Friday, August 3, 2012

Markets Soar on NFP Data; End Week with Paltry Gains

Bernanke didn't deliver. Draghi promised much, but fell fell well short in the court of public opinion.

The BLS, however, with its July non-farm payroll report, hit a home run, reporting an increase of 163,000 net new jobs, well beyond average expectations of 85,000, which was good enough for the investariat to send stocks screaming higher as the week closed out with a winning session after four straight losers.

Friday's gains were enough to just about cover the losses for the week, even though volume was the lowest of the five days and the official unemployment rate ticked up to 8.3%. For the week, the Dow Jones Industrials added 20 points and some change, the S&P gained five, while the NASDAQ picked up nine points.

The NYSE Composite index added 27 points, making the week as a whole much ado about nothing in particular.

Noting that the BLS figures are highly suspect and likely politically-contrived, the prior month's figure of an 80,000 gain was revised to 64,000, casting a bit of a pall on the madness of numbers. Investors (using the term lightly) didn't care, sending stocks near three-month highs.

Naturally, most of the gains were made in the opening minutes of trading, closing out profits to all but the privileged few HFTs and insider, bankster types who always seem to be the most profitable in the market.

Once the initial burst of activity had concluded, the market drifted the rest of the session in a very tight range. For instance, the Dow, after 9:45 am EDT, didn't move in either direction by more than 30 points. This is exactly the kind of frightened trading one would assume in a headline-driven, mostly-artificial market.

The week's activity leaves open some very poignant questions. Since last week's two-day burst was derived from hope for relief from the Fed and ECB in the form of more easing of monetary policy or, in the ECB's case, a more robust lending facility with which to bail out failing banks and sovereigns, why then would a positive reading on employment send stocks higher after both the Fed and ECB disappointed?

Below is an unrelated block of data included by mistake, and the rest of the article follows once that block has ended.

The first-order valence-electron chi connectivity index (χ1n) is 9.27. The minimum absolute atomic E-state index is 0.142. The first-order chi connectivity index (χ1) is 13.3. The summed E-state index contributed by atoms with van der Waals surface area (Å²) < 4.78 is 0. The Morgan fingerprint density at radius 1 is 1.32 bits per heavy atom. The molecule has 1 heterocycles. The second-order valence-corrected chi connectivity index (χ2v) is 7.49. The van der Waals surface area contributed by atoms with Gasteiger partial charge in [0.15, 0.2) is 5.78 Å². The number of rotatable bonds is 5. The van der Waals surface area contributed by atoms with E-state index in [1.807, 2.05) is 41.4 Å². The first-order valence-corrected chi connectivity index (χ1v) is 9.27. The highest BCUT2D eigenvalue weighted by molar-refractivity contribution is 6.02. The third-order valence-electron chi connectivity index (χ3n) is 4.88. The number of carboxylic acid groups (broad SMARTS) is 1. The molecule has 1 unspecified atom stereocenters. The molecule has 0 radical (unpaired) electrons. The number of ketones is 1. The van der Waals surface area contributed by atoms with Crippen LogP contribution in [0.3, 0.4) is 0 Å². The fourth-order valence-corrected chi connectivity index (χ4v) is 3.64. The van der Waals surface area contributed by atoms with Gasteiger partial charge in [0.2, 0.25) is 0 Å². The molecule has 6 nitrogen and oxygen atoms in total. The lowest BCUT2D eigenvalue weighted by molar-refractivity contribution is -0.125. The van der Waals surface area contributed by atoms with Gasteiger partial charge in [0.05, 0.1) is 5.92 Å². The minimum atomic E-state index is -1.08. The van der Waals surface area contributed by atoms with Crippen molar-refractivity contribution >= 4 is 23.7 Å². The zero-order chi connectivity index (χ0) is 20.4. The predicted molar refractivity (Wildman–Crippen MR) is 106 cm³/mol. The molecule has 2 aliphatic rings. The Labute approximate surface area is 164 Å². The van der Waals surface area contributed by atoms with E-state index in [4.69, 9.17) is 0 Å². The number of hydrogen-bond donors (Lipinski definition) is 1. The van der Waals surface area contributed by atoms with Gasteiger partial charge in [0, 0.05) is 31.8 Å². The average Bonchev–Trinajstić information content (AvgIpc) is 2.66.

Apparently, Wall Street gets it either way. Poor economic conditions produce lax monetary policy (and stock gains), but job growth seemingly blunts the argument for more easing, while showing that the economy is on the road to recovery. A win for Wall Street either way, though long-time market observers might view such duplicity with a dollop of disdain.

Chartists may wish to point out the Dow's double top pattern, though still at levels below the year's highs made in the first week of May. The other major indices display similar patterns, with the broadest measures, the NASDAQ and NYSE Composite, showing many trading gaps along the road higher.

It goes without saying that the current market environment is highly reactive and immediate, especially to the upside. Valuations, which, of course, everybody gives the short shrift these days, are fairly rich, especially with corporate profits mostly down from a year ago and many companies missing revenue targets in the second quarter.

Being the end of the week, and payday or some kind of day for the masters of the universe, the pattern has recently been to end with a loud bang, followed by celebrations at favored watering holes or house parties in the Hamptons.

It's the middle of summer and the rich have to play, after all.

Dow 13,096.17, +217.29 (1.69%)
NASDAQ 2,967.90, +58.13 (2.00%)
S&P 500 1,390.99, +25.99 (1.90%)
NYSE Composite 7,935.35, +169.75 (2.19%)
NASDAQ Volume 1,696,452,375
NYSE Volume 3,499,269,750
Combined NYSE & NASDAQ Advance - Decline: 4479-1107
Combined NYSE & NASDAQ New highs - New lows: 286-70
WTI crude oil: 91.40, +4.27
Gold: 1,609.30, +18.60
Silver: 27.80, +0.81

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